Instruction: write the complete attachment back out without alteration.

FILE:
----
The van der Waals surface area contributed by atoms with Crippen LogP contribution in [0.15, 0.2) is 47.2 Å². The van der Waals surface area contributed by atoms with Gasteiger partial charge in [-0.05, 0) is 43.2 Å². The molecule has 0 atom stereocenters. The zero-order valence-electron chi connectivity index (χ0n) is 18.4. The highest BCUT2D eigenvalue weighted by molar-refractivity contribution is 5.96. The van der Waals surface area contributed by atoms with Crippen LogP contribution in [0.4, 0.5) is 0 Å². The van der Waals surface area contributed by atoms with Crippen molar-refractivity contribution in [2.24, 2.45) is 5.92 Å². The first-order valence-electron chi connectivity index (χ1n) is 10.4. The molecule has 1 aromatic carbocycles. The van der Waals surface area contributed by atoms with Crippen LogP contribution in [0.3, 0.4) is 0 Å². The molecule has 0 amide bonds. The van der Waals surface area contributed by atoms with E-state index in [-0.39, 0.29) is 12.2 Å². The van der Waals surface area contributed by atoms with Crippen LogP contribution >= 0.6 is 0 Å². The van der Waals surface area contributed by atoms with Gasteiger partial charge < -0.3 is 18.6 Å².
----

The van der Waals surface area contributed by atoms with Crippen LogP contribution in [0.15, 0.2) is 47.2 Å². The van der Waals surface area contributed by atoms with Gasteiger partial charge in [-0.05, 0) is 43.2 Å². The molecule has 0 atom stereocenters. The zero-order valence-electron chi connectivity index (χ0n) is 18.4. The highest BCUT2D eigenvalue weighted by molar-refractivity contribution is 5.96. The van der Waals surface area contributed by atoms with Crippen LogP contribution in [0.4, 0.5) is 0 Å². The van der Waals surface area contributed by atoms with Crippen molar-refractivity contribution in [2.24, 2.45) is 5.92 Å². The first-order valence-electron chi connectivity index (χ1n) is 10.4. The molecule has 1 aromatic carbocycles. The van der Waals surface area contributed by atoms with Crippen LogP contribution in [0.3, 0.4) is 0 Å². The molecule has 0 amide bonds. The van der Waals surface area contributed by atoms with E-state index in [-0.39, 0.29) is 12.2 Å². The van der Waals surface area contributed by atoms with Crippen LogP contribution >= 0.6 is 0 Å². The van der Waals surface area contributed by atoms with Gasteiger partial charge < -0.3 is 18.6 Å².